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Nagging Estate Questions Answered … For Now

Uncertainty about estate taxes has been settled – at least for now – by the American Taxpayer Relief Act, signed into law by President Obama in January 2013.

For decedents who die after Dec. 31, 2012, the top estate tax rate is 40 percent on estates valued at $5 million, indexed for inflation. The exempt amount is $5.12 million for 2012.


In addition, the act made the portability election permanent. This election allows a surviving spouse’s estate to benefit from the deceased spouse’s unused exemption, providing shelter for married couples with an estate worth at least $10 million. Because of the way the estate tax credit works, any estate with taxable assets above the exempt amount will pay the 40 percent tax rate.

The act also extends provisions affecting the following:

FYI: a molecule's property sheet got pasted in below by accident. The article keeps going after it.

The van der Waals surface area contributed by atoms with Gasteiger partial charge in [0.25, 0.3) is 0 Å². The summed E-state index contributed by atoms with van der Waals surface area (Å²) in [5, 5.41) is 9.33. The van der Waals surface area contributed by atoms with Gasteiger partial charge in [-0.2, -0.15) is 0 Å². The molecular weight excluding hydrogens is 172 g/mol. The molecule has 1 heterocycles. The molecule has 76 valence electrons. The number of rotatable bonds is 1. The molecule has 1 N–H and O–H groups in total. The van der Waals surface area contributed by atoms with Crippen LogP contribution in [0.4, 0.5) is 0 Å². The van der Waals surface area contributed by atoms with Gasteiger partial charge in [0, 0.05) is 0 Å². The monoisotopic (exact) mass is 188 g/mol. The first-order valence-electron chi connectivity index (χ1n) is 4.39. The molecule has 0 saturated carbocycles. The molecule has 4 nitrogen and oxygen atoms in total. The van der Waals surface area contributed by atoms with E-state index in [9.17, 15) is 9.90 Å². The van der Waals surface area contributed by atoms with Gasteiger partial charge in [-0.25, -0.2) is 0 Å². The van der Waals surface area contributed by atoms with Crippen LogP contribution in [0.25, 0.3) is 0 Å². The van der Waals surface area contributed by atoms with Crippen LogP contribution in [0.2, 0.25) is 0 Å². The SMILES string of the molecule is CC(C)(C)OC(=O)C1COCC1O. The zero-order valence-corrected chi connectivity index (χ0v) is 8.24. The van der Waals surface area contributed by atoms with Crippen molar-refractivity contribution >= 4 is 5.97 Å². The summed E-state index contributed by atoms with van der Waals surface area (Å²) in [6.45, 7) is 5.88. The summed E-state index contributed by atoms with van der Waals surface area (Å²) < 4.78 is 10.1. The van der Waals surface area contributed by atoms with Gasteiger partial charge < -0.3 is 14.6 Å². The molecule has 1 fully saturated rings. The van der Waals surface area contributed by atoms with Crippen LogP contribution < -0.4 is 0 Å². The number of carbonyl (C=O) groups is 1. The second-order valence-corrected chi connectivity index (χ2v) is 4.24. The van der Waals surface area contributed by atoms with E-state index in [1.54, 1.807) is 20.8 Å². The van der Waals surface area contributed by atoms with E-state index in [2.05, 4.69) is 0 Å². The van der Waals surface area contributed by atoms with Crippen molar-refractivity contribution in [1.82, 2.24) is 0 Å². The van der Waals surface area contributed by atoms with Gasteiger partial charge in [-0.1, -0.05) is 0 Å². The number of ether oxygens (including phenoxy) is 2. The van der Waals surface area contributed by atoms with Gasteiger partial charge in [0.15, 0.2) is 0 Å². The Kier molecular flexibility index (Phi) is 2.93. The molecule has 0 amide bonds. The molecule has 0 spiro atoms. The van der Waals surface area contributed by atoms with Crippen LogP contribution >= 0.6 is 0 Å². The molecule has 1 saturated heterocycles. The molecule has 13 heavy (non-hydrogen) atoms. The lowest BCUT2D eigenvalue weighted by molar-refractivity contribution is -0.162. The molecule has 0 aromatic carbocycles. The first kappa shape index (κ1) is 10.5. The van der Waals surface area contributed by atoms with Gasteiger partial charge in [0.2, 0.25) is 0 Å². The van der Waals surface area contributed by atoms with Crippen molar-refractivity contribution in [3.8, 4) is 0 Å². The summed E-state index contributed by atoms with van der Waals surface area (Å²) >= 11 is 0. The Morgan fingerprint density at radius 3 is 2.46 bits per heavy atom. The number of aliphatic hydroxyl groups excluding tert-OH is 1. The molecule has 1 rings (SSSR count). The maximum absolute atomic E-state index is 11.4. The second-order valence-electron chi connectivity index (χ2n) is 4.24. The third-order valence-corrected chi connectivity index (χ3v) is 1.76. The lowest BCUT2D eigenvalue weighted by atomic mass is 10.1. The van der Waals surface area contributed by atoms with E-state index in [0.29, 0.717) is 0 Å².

• Qualifying easements
  • Qualified family-owned business interests
  • Installment payments of estate tax for closely held businesses
  • Repeal of the 5 percent surtax for estates larger than $10 million

Now that the nation has more clarity about estate tax issues, it’s a good time to schedule an appointment to talk with your CPA about ways to protect your estate.

When selecting an auditor, the Council on Social Work Education sought a firm that could bring the greatest technical expertise to our organization. I remember my first meeting with Terri McKnight. As a new Executive Director, I felt very confident that she and Gelman, Rosenberg & Freedman had a handle on the nonprofit industry and could help us make better financial decisions for our environment.

Dr. Julia Watkins |  Executive Director
Council on Social Work Education